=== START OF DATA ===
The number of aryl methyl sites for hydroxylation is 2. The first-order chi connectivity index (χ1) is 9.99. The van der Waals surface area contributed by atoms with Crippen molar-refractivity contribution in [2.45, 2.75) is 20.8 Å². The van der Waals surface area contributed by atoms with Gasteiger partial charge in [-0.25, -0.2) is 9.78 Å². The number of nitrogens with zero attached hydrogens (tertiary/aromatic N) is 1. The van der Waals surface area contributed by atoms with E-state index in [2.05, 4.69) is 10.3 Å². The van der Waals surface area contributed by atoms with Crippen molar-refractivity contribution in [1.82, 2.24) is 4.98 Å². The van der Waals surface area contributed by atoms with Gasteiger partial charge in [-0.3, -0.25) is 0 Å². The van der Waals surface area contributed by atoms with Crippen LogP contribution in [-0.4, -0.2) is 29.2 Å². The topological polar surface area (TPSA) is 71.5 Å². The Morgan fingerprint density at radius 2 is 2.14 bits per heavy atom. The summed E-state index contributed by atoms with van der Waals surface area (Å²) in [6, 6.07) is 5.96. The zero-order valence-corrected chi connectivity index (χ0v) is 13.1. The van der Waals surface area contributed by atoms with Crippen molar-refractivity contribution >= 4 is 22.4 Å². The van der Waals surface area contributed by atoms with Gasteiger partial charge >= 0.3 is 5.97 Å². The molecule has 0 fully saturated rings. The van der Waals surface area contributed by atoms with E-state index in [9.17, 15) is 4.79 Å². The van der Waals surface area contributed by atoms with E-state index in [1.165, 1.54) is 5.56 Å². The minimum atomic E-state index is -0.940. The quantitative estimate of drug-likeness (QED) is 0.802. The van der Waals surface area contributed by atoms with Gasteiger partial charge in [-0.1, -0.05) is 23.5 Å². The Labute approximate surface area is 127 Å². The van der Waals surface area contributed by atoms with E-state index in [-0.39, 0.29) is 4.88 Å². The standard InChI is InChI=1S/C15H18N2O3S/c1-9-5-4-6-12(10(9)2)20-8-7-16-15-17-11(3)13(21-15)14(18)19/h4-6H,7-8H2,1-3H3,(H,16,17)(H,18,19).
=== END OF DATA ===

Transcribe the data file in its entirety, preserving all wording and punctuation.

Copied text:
The number of aryl methyl sites for hydroxylation is 2. The first-order chi connectivity index (χ1) is 9.99. The van der Waals surface area contributed by atoms with Crippen molar-refractivity contribution in [2.45, 2.75) is 20.8 Å². The van der Waals surface area contributed by atoms with Gasteiger partial charge in [-0.25, -0.2) is 9.78 Å². The number of nitrogens with zero attached hydrogens (tertiary/aromatic N) is 1. The van der Waals surface area contributed by atoms with E-state index in [2.05, 4.69) is 10.3 Å². The van der Waals surface area contributed by atoms with Crippen molar-refractivity contribution in [1.82, 2.24) is 4.98 Å². The van der Waals surface area contributed by atoms with Gasteiger partial charge in [-0.3, -0.25) is 0 Å². The van der Waals surface area contributed by atoms with Crippen LogP contribution in [-0.4, -0.2) is 29.2 Å². The topological polar surface area (TPSA) is 71.5 Å². The Morgan fingerprint density at radius 2 is 2.14 bits per heavy atom. The summed E-state index contributed by atoms with van der Waals surface area (Å²) in [6, 6.07) is 5.96. The zero-order valence-corrected chi connectivity index (χ0v) is 13.1. The van der Waals surface area contributed by atoms with Crippen molar-refractivity contribution >= 4 is 22.4 Å². The van der Waals surface area contributed by atoms with Gasteiger partial charge >= 0.3 is 5.97 Å². The molecule has 0 fully saturated rings. The van der Waals surface area contributed by atoms with E-state index in [9.17, 15) is 4.79 Å². The van der Waals surface area contributed by atoms with E-state index in [1.165, 1.54) is 5.56 Å². The minimum atomic E-state index is -0.940. The quantitative estimate of drug-likeness (QED) is 0.802. The van der Waals surface area contributed by atoms with Gasteiger partial charge in [-0.1, -0.05) is 23.5 Å². The Labute approximate surface area is 127 Å². The van der Waals surface area contributed by atoms with E-state index in [-0.39, 0.29) is 4.88 Å². The standard InChI is InChI=1S/C15H18N2O3S/c1-9-5-4-6-12(10(9)2)20-8-7-16-15-17-11(3)13(21-15)14(18)19/h4-6H,7-8H2,1-3H3,(H,16,17)(H,18,19).